Stuart McNair

Alabama Coach Nick Saban indicates Cam Robinson and Hootie Jones will play

Alabama’s Cam Robinson and Hootie Jones have had internal discipline

Alabama Coach Nick Saban isn’t interested in what other people think may be “justice” in the case of Cam Robinson and Hootie Jones. He is handling things the best way for his program, using all the facts he has at his disposal. Fans and media have wondered if game suspensions could still be in the offing.

“Cam Robinson and Hootie (Jones) were not charged with anything,” Saban said at his Wednesday SEC Media Days appearance in suburban Birmingham. “I think the facts we (as a staff) have are a little different than sort of advertised. Both players have done a significant amount of things to change their behavior internally, whether it was a police ride-along, community service for juvenile groups that need role models and influences to make better choices and decisions.”

Robinson and Jones were arrested in their hometown of Monroe, La., last spring and charged with drugs and gun violations. The district attorney elected to drop the charges against Robinson, a star offensive tackle, and Jones, a safety.

 “I think the prosecutor made his decision based on their whole body of work,” Saban said. “We’ve viewed this (situation) as (that) if these guys do these things to change their behavior and help these other people, and that is ongoing, that will be how this matter is handled internally.”

Translation: don’t be surprised to see both players in action against USC I Sept. 3 in Arlington, Texas.

Saban said both men would have the chance to play in the opener, provided they complete all the requirements he’s laid out for them between now and then. Robinson is expected to start at left tackle, while Jones is a candidate for the dime back, when the Tide employs six men in the secondary.

Saban chose not to discuss any specifics about the gun and marijuana charges that were dropped against Jones and Robinson. He did say “What Cam’s done for our program has been all positive.”

Another man who was a candidate for that afore-mentioned dime job was Maurice Smith, but he plans to transfer out of Tuscaloosa upon graduation in August. Saban said Alabama is not trying to prevent graduate transfers such as Smith from moving on, but does agree with the SEC rule requiring a year in residency within the league. Translation: There is a better chance Smith ends up in Miami with Mark Richt than in Athens, Georgia, with Kirby Smart and Mel Tucker. Saban said Jones won’t be released to an SEC school.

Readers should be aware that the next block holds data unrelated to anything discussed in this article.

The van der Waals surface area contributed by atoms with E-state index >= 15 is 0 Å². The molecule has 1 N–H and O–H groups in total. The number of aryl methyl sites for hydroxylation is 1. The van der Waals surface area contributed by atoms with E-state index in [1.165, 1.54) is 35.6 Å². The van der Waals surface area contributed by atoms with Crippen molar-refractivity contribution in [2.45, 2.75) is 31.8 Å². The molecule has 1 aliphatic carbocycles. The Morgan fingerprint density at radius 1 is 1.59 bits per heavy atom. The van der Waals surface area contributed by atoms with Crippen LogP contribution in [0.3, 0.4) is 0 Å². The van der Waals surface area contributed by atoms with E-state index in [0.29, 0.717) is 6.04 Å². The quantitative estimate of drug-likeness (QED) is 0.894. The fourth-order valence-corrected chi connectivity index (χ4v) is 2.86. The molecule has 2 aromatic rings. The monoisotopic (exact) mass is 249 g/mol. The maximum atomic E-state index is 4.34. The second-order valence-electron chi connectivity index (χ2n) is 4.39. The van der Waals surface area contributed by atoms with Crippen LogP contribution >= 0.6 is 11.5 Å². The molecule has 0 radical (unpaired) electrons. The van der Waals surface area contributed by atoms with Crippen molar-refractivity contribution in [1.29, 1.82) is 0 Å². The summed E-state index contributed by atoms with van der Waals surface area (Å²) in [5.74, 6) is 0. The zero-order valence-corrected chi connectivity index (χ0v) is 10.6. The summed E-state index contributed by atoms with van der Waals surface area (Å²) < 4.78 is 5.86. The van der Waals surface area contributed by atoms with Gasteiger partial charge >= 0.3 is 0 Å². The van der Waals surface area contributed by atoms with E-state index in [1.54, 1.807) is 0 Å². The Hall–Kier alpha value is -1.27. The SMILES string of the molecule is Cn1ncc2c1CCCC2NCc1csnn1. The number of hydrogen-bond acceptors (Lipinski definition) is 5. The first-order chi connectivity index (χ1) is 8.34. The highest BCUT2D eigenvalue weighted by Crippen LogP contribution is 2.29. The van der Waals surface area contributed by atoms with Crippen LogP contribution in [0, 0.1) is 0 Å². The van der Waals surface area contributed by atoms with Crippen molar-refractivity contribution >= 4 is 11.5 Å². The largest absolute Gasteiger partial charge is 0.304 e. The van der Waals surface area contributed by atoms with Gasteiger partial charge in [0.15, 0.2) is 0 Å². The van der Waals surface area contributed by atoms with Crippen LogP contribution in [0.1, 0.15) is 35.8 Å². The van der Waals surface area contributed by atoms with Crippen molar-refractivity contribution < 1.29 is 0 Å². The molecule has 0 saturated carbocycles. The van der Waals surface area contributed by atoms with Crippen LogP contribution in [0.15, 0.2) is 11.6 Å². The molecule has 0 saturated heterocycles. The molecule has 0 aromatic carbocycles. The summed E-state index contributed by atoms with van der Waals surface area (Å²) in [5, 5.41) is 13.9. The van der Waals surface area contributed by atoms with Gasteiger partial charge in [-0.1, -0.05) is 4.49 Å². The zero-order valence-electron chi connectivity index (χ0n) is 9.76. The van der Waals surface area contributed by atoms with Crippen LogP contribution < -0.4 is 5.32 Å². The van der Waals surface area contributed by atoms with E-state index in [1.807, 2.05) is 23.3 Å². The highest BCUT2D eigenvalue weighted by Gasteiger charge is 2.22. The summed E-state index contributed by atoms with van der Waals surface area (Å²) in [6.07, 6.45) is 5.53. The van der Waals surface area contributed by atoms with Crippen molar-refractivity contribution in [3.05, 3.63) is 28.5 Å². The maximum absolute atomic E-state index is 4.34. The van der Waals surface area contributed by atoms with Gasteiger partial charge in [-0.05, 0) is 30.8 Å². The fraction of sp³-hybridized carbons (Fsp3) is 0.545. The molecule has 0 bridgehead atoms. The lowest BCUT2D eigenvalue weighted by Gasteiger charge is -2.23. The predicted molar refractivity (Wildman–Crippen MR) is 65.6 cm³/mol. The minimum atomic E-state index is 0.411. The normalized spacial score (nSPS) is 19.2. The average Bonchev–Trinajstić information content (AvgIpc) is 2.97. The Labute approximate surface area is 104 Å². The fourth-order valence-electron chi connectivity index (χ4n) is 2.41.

(As an aside, senior safety Eddie Jackson said some players can't handle the business side of football and mental toughness that comes with it, which results in transfers. His remarks were not aimed specifically at Smith.)

Saban said the usual things about his quarterback needing to “win the job and the team” in the main Media Room, but in a TV room a few minutes later he reflected specifically on junior Cooper Bateman. “Cooper  is our most experienced player there, but the completion (of the competition process) is not something that can be forced. Cooper has the best understanding of our offense. We’re waiting to see how well he can win team over, but pleased with him so far.

“Quarterback is the most important position on our team. The guy’s got to be able to manage the offense and win over his teammates. He’s got to display some consistency in making plays inside the offense.  Those are some of the things that we’ll continue to look at.”

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Saban was asked about the political unrest in America in places like Baton Rouge and Dallas regarding civilians and police shooting each other. “I don’t know if it could be implemented nationally, but what we do is have police officers come eat dinner with our players,” Saban said. “They come watch us practice. We sometimes have ride-alongs with local police so our players can see what it’s like to be a police officer. It creates awareness and respect, and helps build relationships with authorities.”

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